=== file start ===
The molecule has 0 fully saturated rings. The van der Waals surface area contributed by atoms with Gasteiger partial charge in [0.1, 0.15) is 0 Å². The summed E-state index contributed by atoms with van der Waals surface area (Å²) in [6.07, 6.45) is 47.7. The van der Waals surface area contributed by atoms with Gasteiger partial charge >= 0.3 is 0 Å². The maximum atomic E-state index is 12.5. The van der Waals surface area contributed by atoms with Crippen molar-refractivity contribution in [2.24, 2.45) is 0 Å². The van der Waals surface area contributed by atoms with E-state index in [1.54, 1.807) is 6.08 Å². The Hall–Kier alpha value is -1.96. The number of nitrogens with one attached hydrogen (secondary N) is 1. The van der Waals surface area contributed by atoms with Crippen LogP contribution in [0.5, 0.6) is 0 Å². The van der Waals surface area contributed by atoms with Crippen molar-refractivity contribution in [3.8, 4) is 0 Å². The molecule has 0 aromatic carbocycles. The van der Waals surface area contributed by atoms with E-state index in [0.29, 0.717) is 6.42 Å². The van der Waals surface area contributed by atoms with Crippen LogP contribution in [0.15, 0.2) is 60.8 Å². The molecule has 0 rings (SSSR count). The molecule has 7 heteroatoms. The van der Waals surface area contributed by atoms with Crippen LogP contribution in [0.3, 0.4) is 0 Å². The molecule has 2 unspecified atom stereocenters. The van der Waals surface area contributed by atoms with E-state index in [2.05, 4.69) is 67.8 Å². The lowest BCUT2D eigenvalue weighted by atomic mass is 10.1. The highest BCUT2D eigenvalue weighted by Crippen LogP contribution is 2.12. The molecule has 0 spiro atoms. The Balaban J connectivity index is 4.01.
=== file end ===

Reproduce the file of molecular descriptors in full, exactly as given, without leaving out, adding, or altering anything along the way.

The molecule has 0 fully saturated rings. The van der Waals surface area contributed by atoms with Gasteiger partial charge in [0.1, 0.15) is 0 Å². The summed E-state index contributed by atoms with van der Waals surface area (Å²) in [6.07, 6.45) is 47.7. The van der Waals surface area contributed by atoms with Gasteiger partial charge >= 0.3 is 0 Å². The maximum atomic E-state index is 12.5. The van der Waals surface area contributed by atoms with Crippen molar-refractivity contribution in [2.24, 2.45) is 0 Å². The van der Waals surface area contributed by atoms with E-state index in [1.54, 1.807) is 6.08 Å². The Hall–Kier alpha value is -1.96. The number of nitrogens with one attached hydrogen (secondary N) is 1. The van der Waals surface area contributed by atoms with Crippen LogP contribution in [0.5, 0.6) is 0 Å². The van der Waals surface area contributed by atoms with Crippen molar-refractivity contribution in [3.8, 4) is 0 Å². The molecule has 0 aromatic carbocycles. The van der Waals surface area contributed by atoms with E-state index in [0.29, 0.717) is 6.42 Å². The van der Waals surface area contributed by atoms with Crippen LogP contribution in [0.15, 0.2) is 60.8 Å². The molecule has 0 rings (SSSR count). The molecule has 7 heteroatoms. The van der Waals surface area contributed by atoms with Crippen LogP contribution in [0.3, 0.4) is 0 Å². The molecule has 2 unspecified atom stereocenters. The van der Waals surface area contributed by atoms with E-state index in [2.05, 4.69) is 67.8 Å². The lowest BCUT2D eigenvalue weighted by atomic mass is 10.1. The highest BCUT2D eigenvalue weighted by Crippen LogP contribution is 2.12. The molecule has 0 spiro atoms. The Balaban J connectivity index is 4.01.